WestJet to buy 65 Boeing 737 MAX aircraft
By The Canadian Press
Aug. 29, 2013, Calgary - WestJet Airlines announced plans Thursday to further expand its
fleet with the purchase 65 Boeing 737 MAX aircraft, worth US$6.3 billion at current list prices.
By The Canadian Press
The airline said it has signed a letter of intent for 40 737 MAX 8s and 25 of the smaller 737 MAX 7s with an ability to upgrade the order to the larger 737 MAX 9 aircraft.
Deliveries of the new MAX aircraft are expected to start in September 2017 and continue for a decade.
"We are proud to continue our long-standing relationship with Boeing and are thrilled that we will be among the first North American airlines to fly the new 737 MAX in its first year of
commercial operation,'' stated CEO Gregg Saretsky.
The planes will have more fuel-efficient engines and a new interior design, including larger overhead bins.
As part of the deal, WestJet plans to cancel the purchase of 15 737 aircraft it already has on order from Boeing that were to be delivered between December 2014 and 2018.
The purchase, once finalized, will bring the total number of planes the Calgary-based airline has on order from Boeing to 92.
Canada's second-largest domestic carrier said its fleet of 103 Boeing aircraft could ultimately range between 120 and 162 as older models come off lease and some planes are sold.
"This pending order reinforces our strategy of maintaining the flexibility in our fleet plan while enabling us to introduce new fuel-efficient technology and enhance our inflight guest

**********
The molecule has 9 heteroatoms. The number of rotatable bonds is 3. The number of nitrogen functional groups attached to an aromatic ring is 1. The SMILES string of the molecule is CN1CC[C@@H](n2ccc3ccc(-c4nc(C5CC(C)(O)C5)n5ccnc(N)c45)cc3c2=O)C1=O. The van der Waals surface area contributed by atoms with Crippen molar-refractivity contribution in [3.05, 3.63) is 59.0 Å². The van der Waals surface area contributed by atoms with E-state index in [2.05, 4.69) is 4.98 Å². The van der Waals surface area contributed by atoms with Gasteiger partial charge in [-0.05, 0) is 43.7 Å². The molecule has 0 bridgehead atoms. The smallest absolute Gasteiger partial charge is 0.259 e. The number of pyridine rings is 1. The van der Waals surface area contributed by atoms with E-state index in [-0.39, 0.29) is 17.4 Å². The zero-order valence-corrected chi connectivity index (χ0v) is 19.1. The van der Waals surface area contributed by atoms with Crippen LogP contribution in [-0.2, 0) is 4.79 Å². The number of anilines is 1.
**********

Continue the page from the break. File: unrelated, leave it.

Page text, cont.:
experience,'' Saretsky added.
The company expects the order will double its capital expenditures to between $210 million and $220 million in the third quarter, and raise full-year spending to between $690 million and $710 million. However, the planned substitution of the 15 planes would reduce capital spending between 2014 and 2017.
Boeing has about 1,500 firm orders for the new 737 MAX planes, including five North American airlines.
Analyst Walter Spracklin of RBC Capital Markets said the order gives WestJet some breathing room to develop its Encore regional service by deferring the delivery of 15 planes while still allowing it to increase its fleet size as conditions warrant.
He said flexibility is the main driver behind the order, not capacity growth. While the order is large, the airline will not receive its first 737 MAX until 2017 and the delivery schedule is
spread over a decade.
Spracklin noted WestJet has more than 30 older aircraft coming off lease and it plans to sell 10 planes in 2014 and 2015. Capacity growth is also expected to be lower between 2014 and 2017 than previously anticipated.
"Accordingly, we view this order as agnostic on demand, and instead allows the company flexibility across a more efficient fleet,'' he wrote in a report.